Photo Andrea Anaya
Three friends who found themselves thrown together in the New York of the 1990s—artist Gabriel Orozco, who has been featured at MoMA, the Pompidou Center, and the Tate Modern; Mónica Manzutto, who worked at the Marian Goodman Gallery; and José Kuri, who was completing an M.A. at Columbia—originally came up with the idea for what is now arguably Mexico’s most influential gallery. Kurimanzutto began with some ephemeral Colonia Roma events, often in nontraditional spaces. Today the gallery occupies a structure commissioned from renowned architect Alberto Kalach; its stable of artists includes Mexican creators of international stature like Dr. Lakra, Miguel Calderón, Carlos Amorales, and Damián Ortega, as well as global talents like Akram Zaatari, Apichatpong Weerasethakul, Anri Sala, Danh Vo, Jimmie Durham, Rirkrit Tiravanija, and Monika Sosnowska. Kurimanzutto’s shows—not to mention the openings—mark the pulse of the Mexico City arts scene.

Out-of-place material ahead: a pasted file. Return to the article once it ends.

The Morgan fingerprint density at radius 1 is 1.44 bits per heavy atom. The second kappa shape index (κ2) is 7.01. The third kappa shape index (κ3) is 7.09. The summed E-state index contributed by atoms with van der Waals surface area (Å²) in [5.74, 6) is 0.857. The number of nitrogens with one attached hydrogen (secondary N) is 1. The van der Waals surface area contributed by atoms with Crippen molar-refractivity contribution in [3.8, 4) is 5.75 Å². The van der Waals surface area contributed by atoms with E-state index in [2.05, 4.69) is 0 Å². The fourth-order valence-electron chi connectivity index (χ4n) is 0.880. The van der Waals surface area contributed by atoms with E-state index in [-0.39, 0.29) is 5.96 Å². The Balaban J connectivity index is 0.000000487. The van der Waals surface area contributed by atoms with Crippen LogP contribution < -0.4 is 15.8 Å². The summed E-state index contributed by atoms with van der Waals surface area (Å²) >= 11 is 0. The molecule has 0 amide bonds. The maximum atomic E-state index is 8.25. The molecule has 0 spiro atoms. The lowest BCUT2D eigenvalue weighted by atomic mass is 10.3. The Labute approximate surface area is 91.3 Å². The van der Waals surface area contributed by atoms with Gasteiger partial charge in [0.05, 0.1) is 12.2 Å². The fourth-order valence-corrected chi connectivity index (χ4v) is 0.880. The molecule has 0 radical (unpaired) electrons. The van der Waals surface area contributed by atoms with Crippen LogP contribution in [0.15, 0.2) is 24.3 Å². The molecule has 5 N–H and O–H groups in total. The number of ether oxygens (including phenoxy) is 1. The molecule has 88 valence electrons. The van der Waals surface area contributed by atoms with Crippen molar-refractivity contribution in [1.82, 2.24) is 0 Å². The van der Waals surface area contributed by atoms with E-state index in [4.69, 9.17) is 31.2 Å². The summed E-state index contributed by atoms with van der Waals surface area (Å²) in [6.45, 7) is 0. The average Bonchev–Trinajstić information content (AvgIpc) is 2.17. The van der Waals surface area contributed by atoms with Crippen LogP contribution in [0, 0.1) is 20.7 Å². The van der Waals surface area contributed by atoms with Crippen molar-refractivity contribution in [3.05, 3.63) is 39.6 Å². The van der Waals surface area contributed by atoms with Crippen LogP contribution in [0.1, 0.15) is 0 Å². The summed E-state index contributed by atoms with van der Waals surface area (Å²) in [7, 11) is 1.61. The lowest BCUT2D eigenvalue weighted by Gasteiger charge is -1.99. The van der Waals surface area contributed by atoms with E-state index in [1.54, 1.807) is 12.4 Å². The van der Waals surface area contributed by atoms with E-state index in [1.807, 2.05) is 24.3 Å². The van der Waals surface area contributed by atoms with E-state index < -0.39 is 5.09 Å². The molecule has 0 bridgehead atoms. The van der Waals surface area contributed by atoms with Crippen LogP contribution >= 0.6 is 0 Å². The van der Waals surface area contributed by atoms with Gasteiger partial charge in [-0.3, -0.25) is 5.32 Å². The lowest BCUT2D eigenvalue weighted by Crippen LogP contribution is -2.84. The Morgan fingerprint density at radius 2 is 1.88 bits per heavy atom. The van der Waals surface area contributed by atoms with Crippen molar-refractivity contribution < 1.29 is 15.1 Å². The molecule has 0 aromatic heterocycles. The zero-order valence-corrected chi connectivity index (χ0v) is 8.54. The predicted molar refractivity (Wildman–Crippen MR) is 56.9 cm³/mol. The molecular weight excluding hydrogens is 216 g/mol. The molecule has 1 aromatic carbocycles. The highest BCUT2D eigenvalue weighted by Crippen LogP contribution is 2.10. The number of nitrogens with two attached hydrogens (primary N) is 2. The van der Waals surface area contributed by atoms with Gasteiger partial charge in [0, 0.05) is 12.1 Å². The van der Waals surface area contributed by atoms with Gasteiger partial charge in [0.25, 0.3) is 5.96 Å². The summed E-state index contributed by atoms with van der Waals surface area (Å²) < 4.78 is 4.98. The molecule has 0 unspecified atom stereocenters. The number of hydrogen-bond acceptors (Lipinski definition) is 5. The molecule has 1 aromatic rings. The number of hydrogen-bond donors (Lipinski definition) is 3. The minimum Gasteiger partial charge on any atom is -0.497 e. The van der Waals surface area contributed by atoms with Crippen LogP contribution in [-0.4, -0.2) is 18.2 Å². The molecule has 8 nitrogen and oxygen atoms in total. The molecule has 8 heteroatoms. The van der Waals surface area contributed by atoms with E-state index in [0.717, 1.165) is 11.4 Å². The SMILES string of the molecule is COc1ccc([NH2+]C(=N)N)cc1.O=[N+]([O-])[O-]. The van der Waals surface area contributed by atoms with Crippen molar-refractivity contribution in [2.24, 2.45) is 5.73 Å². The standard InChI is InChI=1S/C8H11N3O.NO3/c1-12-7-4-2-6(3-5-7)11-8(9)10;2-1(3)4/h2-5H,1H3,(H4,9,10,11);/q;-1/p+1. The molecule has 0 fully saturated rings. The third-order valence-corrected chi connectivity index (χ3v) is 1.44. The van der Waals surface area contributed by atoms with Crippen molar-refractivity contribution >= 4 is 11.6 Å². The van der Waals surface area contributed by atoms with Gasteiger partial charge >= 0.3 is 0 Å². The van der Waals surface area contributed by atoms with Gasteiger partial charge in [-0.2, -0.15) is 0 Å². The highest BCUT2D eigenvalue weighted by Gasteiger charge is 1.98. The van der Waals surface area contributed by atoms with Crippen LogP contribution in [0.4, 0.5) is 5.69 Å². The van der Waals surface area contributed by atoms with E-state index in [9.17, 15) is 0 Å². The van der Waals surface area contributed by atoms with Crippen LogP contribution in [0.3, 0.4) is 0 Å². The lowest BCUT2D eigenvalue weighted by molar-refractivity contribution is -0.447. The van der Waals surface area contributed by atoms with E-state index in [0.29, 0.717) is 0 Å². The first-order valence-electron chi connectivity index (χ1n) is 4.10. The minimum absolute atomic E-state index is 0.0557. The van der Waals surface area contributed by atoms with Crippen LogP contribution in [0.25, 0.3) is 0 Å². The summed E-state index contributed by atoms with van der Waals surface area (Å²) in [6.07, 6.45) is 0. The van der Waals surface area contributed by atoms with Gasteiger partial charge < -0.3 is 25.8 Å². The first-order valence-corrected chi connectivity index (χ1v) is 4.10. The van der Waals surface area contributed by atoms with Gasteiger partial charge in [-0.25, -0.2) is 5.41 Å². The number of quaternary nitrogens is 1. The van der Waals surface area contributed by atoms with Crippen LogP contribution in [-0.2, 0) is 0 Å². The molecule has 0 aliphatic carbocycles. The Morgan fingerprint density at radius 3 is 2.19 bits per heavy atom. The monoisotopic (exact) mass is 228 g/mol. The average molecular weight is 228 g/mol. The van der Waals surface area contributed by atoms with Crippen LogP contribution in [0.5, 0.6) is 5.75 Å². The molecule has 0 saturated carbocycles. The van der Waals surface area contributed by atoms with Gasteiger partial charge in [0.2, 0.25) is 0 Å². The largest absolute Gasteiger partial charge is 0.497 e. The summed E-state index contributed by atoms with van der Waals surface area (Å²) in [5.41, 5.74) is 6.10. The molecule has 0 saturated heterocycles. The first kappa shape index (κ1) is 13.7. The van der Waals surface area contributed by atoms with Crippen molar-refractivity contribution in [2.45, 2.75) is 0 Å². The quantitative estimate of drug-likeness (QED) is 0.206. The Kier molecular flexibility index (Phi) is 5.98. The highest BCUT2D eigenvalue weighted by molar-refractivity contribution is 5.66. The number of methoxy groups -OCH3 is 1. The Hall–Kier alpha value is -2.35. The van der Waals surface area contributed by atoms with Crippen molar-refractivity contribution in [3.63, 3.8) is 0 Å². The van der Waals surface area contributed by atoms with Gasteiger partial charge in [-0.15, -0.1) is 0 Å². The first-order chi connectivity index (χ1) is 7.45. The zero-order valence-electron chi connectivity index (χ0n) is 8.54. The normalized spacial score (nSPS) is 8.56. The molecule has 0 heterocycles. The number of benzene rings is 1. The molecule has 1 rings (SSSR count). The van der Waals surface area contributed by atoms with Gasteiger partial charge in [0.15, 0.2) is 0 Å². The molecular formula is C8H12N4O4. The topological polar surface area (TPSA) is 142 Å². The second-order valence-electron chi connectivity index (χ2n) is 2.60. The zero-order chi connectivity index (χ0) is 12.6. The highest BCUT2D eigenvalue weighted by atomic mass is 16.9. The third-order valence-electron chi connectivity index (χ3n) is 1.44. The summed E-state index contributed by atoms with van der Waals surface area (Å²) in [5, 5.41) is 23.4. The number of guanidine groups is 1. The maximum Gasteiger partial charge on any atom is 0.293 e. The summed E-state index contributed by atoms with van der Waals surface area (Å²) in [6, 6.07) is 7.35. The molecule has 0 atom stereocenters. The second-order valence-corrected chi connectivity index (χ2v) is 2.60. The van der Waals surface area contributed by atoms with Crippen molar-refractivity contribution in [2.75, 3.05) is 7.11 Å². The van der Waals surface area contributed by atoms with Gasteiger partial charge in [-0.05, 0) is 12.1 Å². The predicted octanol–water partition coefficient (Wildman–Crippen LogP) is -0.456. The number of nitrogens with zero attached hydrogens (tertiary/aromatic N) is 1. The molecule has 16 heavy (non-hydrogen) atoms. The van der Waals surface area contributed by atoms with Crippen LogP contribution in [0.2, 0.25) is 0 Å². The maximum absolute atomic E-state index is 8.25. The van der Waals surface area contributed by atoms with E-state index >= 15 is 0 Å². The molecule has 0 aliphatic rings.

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Contemporary Art Near Chapultepec
Perhaps Mexico City's most popular gallery–a superlative it seized and has held pretty much since it opened in its own space near Bosque Chapultepec in 2008 (previously, it chose spaces around the city based on each exhibit)–Kurimanzutto specializes in contemporary art and represents a strong stable of Mexican and international artists. Among the former are big-hitter names like Dr. Lakra, Gabriel Orozco, and Damián Ortega. Kurimanzutto also sponsors and bankrolls a number of interesting projects that exist beyond the boundaries of the gallery's walls. A 2011 exhibit about the writing of Chilean author Roberto Bolaño involved the production of a weekly newspaper by local journalists.
By Julie Schwietert Collazo, AFAR Local Expert
Gobernador Rafael Rebollar 94, San Miguel Chapultepec I Secc, 11850 Ciudad de México, CDMX, Mexico
+52 55 5256 2408
Tue - Thur 11am - 6pm
Fri, Sat 11am - 4pm